- Author: Florian Stolz
- Description: Minimal Implementation of a Zuse Z3-style FPU for Addition/Subtraction
- GitHub repository
- Clock: 10000000 Hz

This is a partial recreation of the original Zuse Z3 ALU. In Germany the Zuse Z3 is generally regarded as the first computer, however, unlike the ENIAC it is not turing-complete. Even though it may not be the first turing-complete computer, to the best of my knowledge, it and its predecessor the Zuse Z1 contains the first implementation of a floating point unit. It works purely on floating point numbers and only understands a few commands: loading/storing, reading in data and performing addition/subtraction, multiplication/division and lastly computing the square root. It only employs two registers and 64 memory locations.

This is not a faithful recreation, because I did not want to convert the relay-based logic 1:1 to verilog. Furthermore, the multiplication/divison and square root modules were not implemented because of space constraints. Obviously the memory is missing as well. However, it retains the original floating point format as well as algorithms.

This project uses the Zuse Z3 floating point format. All floats must be normalized, meaning the mantissa must be within 1.0 to 1.99999... The mantissa is 15 bits long, but the MSB must always be 1. A number is represented via: +/- 1.x * 2 ^ e. E is the exponent: A signed 7 bit number! The sign is represented by a single bit (1 = positive, 0 = negative).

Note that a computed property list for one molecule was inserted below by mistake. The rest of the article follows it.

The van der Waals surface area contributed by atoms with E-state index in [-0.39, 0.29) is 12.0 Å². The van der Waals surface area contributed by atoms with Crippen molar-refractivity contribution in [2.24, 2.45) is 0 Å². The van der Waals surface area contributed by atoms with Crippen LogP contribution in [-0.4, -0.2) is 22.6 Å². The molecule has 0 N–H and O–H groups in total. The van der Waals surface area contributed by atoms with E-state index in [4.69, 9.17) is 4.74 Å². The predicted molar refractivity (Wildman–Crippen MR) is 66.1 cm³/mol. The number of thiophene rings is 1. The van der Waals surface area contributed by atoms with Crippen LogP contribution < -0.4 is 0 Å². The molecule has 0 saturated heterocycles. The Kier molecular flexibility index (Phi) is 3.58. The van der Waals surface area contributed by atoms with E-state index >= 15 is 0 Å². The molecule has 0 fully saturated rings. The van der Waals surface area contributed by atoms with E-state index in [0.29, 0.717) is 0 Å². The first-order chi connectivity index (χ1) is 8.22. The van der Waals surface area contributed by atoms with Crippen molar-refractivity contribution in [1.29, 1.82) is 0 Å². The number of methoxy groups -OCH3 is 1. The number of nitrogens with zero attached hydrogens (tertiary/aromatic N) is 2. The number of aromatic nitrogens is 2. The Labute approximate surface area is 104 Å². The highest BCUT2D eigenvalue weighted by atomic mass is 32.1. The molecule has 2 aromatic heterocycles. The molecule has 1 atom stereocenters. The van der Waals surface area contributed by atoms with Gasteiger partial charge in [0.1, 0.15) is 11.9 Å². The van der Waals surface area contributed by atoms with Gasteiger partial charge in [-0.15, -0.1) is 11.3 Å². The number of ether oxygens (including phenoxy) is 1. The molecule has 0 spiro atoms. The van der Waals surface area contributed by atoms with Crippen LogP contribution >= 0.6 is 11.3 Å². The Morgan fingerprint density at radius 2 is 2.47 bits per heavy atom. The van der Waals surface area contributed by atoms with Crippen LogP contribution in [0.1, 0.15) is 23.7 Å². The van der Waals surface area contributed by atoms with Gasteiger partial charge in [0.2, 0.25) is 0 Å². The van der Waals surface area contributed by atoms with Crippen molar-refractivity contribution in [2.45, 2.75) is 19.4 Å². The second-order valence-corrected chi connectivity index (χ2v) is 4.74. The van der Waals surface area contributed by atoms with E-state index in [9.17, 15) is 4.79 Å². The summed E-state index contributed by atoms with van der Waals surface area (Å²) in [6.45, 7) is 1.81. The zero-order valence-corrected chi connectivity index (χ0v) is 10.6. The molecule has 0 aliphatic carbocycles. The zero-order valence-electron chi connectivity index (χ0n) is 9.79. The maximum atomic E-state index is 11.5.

The design was created for a 10 MHz clock and uses a 9600 baud UART connection for communication. It lets you load values into the FPU and perform addition or subtraction. The commands require a single byte and are defined as follows:

0x81: Set the R1 register 0x82: Set the R2 register

0x84: Read the R1 register 0x88: Read the R2 register 0x90: Read the result register

0xA0: Perform R1 + R2 0xC0: Perform R1 - R2

After sending 0x81 or 0x82 you need to send 3 additional bytes where the first bytes contains the sign bit (7) and the exponent (6:0), the following byte defines the mantissa bits 15 to 7. Remember that bit 15 must be 1. The last byte defines the lower mantissa bits. Notice how we transmit 16 bits but only use 15 bits of information. The lowest bit of the last byte is thus ignored. You do not get an ack from the board! Simply read the register back if you are unsure if the transmission worked.

If you send a read command, you will receive 3 bytes in the exact same format as above. First the sign and exponent in the first byte followed by the mantissa bytes.

If you send a addition/subtraction request, you will receive no answer. You will have to manually send the 0x90 command. Do not worry, the FSM waits until the FPU is done, so no reading of undefined data will happen!

Use the on board RPi 2400 for uart connections. It uses the default uart ports suggested by tiny tapeout.

# | Input | Output | Bidirectional |
---|---|---|---|

0 | |||

1 | |||

2 | |||

3 | rx | ||

4 | tx | ||

5 | |||

6 | |||

7 |